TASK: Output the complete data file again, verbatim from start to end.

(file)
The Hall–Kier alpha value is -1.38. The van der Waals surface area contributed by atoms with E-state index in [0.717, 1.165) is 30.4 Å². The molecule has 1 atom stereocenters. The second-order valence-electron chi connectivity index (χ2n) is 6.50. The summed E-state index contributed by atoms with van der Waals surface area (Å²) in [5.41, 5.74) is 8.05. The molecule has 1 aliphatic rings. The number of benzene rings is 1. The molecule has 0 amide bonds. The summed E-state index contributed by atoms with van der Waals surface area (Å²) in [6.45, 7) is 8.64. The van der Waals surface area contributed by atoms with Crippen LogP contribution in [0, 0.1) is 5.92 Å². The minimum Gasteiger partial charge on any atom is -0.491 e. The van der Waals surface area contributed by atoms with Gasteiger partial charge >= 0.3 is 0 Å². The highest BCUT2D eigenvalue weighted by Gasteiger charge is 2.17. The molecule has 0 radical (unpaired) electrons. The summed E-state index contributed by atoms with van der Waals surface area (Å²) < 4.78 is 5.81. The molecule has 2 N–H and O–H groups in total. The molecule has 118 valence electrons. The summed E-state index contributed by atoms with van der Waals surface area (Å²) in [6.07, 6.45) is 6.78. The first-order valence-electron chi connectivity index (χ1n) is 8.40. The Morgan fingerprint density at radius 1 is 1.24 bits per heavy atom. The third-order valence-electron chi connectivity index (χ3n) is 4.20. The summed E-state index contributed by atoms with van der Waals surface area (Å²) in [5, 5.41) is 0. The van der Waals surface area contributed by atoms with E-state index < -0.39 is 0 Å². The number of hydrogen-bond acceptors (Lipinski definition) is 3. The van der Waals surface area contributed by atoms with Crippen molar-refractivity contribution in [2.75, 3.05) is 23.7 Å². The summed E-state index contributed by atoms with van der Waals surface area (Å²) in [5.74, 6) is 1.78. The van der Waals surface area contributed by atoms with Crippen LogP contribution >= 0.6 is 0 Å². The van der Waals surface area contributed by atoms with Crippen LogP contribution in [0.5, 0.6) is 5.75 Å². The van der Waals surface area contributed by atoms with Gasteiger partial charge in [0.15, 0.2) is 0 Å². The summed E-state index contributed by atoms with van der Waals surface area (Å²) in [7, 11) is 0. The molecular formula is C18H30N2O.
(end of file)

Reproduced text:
The Hall–Kier alpha value is -1.38. The van der Waals surface area contributed by atoms with E-state index in [0.717, 1.165) is 30.4 Å². The molecule has 1 atom stereocenters. The second-order valence-electron chi connectivity index (χ2n) is 6.50. The summed E-state index contributed by atoms with van der Waals surface area (Å²) in [5.41, 5.74) is 8.05. The molecule has 1 aliphatic rings. The number of benzene rings is 1. The molecule has 0 amide bonds. The summed E-state index contributed by atoms with van der Waals surface area (Å²) in [6.45, 7) is 8.64. The van der Waals surface area contributed by atoms with Crippen LogP contribution in [0, 0.1) is 5.92 Å². The minimum Gasteiger partial charge on any atom is -0.491 e. The van der Waals surface area contributed by atoms with Gasteiger partial charge >= 0.3 is 0 Å². The highest BCUT2D eigenvalue weighted by Gasteiger charge is 2.17. The molecule has 0 radical (unpaired) electrons. The summed E-state index contributed by atoms with van der Waals surface area (Å²) < 4.78 is 5.81. The molecule has 2 N–H and O–H groups in total. The molecule has 118 valence electrons. The summed E-state index contributed by atoms with van der Waals surface area (Å²) in [6.07, 6.45) is 6.78. The first-order valence-electron chi connectivity index (χ1n) is 8.40. The Morgan fingerprint density at radius 1 is 1.24 bits per heavy atom. The third-order valence-electron chi connectivity index (χ3n) is 4.20. The summed E-state index contributed by atoms with van der Waals surface area (Å²) in [5, 5.41) is 0. The van der Waals surface area contributed by atoms with E-state index < -0.39 is 0 Å². The number of hydrogen-bond acceptors (Lipinski definition) is 3. The van der Waals surface area contributed by atoms with Crippen molar-refractivity contribution in [2.75, 3.05) is 23.7 Å². The summed E-state index contributed by atoms with van der Waals surface area (Å²) in [5.74, 6) is 1.78. The van der Waals surface area contributed by atoms with Crippen LogP contribution >= 0.6 is 0 Å². The van der Waals surface area contributed by atoms with Crippen LogP contribution in [0.5, 0.6) is 5.75 Å². The van der Waals surface area contributed by atoms with Gasteiger partial charge in [0.15, 0.2) is 0 Å². The summed E-state index contributed by atoms with van der Waals surface area (Å²) in [7, 11) is 0. The molecular formula is C18H30N2O.